Former government chief whip and minister Joe McHugh has said he will have to “consider all options” politically if a new mica redress scheme does not meet the expectations of affected homeowners.
Mr McHugh said leaving Fine Gael would be “one of the hardest things” for him to do but that he could not back any redress scheme that was not fully accessible to those affected by the defects.
Options for an enhanced redress scheme were discussed last night at meeting between the Coalition party leaders as well as Minister for Housing Darragh O’Brien, Minister for Finance Paschal Donohoe and Minister for Public Expenditure Michael McGrath. It is understood that a new scheme could be brought to Cabinet within a fortnight.
Options on the table include an industry levy to co-fund the remediation measures as well as higher caps on the value of proposed works to remedy the mica problem. Much of the recent discussions have focused on who would administer the new scheme.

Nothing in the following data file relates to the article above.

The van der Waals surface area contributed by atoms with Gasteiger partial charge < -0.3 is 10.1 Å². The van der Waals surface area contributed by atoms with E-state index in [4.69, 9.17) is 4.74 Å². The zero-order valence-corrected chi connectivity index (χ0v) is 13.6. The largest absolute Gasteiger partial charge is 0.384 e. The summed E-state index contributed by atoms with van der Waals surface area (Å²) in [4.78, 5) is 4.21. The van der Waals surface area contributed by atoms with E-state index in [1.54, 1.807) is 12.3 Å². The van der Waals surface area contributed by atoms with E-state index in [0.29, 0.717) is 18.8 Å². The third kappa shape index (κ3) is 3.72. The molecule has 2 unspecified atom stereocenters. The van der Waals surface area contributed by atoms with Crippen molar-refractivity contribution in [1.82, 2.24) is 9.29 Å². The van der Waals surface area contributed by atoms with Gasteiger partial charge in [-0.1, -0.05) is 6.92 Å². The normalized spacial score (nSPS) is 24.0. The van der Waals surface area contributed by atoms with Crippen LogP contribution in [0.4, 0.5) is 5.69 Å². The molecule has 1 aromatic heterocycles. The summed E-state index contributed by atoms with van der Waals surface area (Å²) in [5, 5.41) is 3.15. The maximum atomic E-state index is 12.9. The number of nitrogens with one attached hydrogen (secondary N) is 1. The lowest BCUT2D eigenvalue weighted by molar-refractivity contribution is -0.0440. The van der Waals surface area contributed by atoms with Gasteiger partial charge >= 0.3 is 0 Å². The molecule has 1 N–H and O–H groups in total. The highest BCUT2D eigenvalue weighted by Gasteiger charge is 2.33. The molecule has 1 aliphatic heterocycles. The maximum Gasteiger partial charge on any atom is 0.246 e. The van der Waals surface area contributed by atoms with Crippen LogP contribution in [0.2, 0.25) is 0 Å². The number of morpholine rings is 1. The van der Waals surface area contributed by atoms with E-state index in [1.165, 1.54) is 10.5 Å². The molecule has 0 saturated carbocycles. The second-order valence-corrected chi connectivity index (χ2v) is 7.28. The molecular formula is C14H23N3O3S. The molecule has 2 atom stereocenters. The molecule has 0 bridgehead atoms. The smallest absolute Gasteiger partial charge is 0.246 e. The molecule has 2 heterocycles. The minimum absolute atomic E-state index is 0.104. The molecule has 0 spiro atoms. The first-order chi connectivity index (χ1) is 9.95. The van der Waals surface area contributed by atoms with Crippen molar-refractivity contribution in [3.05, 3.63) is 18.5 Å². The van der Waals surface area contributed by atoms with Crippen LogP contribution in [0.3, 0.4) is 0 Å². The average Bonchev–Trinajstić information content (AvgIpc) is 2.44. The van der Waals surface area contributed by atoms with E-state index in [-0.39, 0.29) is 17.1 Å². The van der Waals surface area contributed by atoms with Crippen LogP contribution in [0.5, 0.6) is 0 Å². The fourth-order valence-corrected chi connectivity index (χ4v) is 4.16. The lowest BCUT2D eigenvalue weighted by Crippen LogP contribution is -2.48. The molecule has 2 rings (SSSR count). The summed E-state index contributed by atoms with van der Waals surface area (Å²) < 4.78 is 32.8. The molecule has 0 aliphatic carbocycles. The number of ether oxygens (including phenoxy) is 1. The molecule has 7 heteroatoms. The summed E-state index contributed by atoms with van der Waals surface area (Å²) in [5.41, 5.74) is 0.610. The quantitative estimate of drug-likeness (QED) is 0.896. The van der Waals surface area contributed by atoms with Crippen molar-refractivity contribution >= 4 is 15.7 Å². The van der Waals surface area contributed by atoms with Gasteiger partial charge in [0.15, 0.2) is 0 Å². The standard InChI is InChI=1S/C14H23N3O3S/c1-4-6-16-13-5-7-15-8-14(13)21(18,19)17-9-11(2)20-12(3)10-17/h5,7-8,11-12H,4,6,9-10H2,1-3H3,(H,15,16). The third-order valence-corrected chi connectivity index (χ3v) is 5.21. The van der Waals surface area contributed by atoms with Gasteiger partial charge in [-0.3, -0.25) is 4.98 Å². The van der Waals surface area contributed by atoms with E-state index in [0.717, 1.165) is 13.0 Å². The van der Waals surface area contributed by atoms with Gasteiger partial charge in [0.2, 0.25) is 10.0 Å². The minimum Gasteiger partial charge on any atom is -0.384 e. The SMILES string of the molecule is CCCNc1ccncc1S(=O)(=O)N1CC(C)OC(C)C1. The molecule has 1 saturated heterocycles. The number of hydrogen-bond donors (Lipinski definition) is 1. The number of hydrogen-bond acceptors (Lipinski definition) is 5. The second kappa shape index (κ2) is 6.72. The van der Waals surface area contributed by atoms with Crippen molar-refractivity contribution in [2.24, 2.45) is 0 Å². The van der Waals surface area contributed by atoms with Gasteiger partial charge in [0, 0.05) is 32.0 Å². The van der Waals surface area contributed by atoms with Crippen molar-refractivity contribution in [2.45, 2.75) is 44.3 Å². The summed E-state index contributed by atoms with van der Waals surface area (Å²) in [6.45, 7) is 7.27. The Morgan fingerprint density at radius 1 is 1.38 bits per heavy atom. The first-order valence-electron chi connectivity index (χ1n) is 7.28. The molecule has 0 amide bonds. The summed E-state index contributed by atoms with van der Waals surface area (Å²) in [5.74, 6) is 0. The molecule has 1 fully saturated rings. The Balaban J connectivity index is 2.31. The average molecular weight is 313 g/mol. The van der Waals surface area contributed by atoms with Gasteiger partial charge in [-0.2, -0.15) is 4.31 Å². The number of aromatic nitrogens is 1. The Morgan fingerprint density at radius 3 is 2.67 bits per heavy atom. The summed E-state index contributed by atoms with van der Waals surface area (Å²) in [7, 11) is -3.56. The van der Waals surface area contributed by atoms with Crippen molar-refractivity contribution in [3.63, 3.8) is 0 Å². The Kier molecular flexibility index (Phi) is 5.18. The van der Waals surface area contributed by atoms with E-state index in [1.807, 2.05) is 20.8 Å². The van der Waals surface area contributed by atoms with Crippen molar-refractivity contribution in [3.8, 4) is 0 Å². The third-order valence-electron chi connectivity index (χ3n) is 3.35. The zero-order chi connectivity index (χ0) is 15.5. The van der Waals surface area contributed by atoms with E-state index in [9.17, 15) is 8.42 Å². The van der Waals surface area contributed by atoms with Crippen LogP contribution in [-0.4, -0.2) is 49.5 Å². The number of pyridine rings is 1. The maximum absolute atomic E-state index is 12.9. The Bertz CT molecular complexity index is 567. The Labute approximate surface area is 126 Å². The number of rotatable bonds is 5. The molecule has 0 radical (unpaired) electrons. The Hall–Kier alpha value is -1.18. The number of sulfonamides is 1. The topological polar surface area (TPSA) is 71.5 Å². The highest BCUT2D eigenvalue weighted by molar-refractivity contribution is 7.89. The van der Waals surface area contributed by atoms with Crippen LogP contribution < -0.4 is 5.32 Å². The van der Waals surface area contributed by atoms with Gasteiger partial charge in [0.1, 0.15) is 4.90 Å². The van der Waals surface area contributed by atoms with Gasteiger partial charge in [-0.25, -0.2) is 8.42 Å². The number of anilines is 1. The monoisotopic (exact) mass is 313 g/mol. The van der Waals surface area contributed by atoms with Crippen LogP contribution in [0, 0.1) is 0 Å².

Mica are naturally occurring minerals that can absorb and store water, which have been found in building blocks and can cause them to crack and crumble over time. Thousands of homes in the west and northwest have been affected by the problem and owners are seeking redress. The Department of Housing has estimated that some 6,600 homes may require remediation.
Mr McHugh, a TD for Donegal, where may of the affected homes are, said he would have to consider his position if the parameters of the enhanced scheme do not satisfy the owners of properties facing mica issues.
“I was heavily involved in the first scheme. What wrecked the first scheme was the nit-picking at the end,” he said. “By not going 100 per cent, not putting in accommodation costs, not putting in the storage costs and basically coming up with a half-baked scheme … it was nit-picking.”
He added: “My concern now is that we could be back to that same scenario.
“I feel there is a very real danger that history is going to re